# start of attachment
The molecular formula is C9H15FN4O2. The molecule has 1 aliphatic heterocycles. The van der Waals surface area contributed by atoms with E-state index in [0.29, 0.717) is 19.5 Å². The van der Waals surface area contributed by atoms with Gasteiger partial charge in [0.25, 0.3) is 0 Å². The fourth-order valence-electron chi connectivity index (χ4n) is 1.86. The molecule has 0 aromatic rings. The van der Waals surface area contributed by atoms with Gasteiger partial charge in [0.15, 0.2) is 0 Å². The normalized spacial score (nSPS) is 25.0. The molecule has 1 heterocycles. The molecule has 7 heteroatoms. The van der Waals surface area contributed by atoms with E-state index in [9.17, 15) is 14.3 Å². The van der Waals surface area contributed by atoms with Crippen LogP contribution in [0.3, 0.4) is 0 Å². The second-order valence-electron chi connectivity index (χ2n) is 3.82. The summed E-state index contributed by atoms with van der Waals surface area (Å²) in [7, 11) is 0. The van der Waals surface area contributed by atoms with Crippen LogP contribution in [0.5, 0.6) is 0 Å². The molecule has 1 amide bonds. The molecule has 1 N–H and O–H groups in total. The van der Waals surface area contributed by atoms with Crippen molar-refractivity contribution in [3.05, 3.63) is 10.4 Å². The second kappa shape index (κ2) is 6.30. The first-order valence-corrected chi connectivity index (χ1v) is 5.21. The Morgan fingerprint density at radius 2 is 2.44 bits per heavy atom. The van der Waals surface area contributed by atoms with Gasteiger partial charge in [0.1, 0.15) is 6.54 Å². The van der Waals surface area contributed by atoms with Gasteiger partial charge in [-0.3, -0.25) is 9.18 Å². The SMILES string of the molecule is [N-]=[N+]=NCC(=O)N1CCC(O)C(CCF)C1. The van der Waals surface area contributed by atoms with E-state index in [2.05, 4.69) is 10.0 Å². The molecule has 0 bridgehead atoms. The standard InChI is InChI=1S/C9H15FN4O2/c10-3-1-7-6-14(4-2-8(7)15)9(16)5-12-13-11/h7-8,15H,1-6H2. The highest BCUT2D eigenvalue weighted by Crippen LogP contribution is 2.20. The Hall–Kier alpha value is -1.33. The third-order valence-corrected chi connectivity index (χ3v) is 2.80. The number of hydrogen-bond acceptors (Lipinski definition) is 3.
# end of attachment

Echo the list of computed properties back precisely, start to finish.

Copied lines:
The molecular formula is C9H15FN4O2. The molecule has 1 aliphatic heterocycles. The van der Waals surface area contributed by atoms with E-state index in [0.29, 0.717) is 19.5 Å². The van der Waals surface area contributed by atoms with Gasteiger partial charge in [0.25, 0.3) is 0 Å². The fourth-order valence-electron chi connectivity index (χ4n) is 1.86. The molecule has 0 aromatic rings. The van der Waals surface area contributed by atoms with Gasteiger partial charge in [0.15, 0.2) is 0 Å². The normalized spacial score (nSPS) is 25.0. The molecule has 1 heterocycles. The molecule has 7 heteroatoms. The van der Waals surface area contributed by atoms with E-state index in [9.17, 15) is 14.3 Å². The van der Waals surface area contributed by atoms with Crippen LogP contribution in [0.3, 0.4) is 0 Å². The second-order valence-electron chi connectivity index (χ2n) is 3.82. The summed E-state index contributed by atoms with van der Waals surface area (Å²) in [7, 11) is 0. The van der Waals surface area contributed by atoms with Crippen LogP contribution in [0.5, 0.6) is 0 Å². The molecule has 1 amide bonds. The molecule has 1 N–H and O–H groups in total. The van der Waals surface area contributed by atoms with Crippen molar-refractivity contribution in [3.05, 3.63) is 10.4 Å². The second kappa shape index (κ2) is 6.30. The first-order valence-corrected chi connectivity index (χ1v) is 5.21. The Morgan fingerprint density at radius 2 is 2.44 bits per heavy atom. The van der Waals surface area contributed by atoms with Gasteiger partial charge in [0.1, 0.15) is 6.54 Å². The van der Waals surface area contributed by atoms with Gasteiger partial charge in [-0.3, -0.25) is 9.18 Å². The SMILES string of the molecule is [N-]=[N+]=NCC(=O)N1CCC(O)C(CCF)C1. The van der Waals surface area contributed by atoms with E-state index in [2.05, 4.69) is 10.0 Å². The molecule has 0 bridgehead atoms. The standard InChI is InChI=1S/C9H15FN4O2/c10-3-1-7-6-14(4-2-8(7)15)9(16)5-12-13-11/h7-8,15H,1-6H2. The highest BCUT2D eigenvalue weighted by Crippen LogP contribution is 2.20. The Hall–Kier alpha value is -1.33. The third-order valence-corrected chi connectivity index (χ3v) is 2.80. The number of hydrogen-bond acceptors (Lipinski definition) is 3.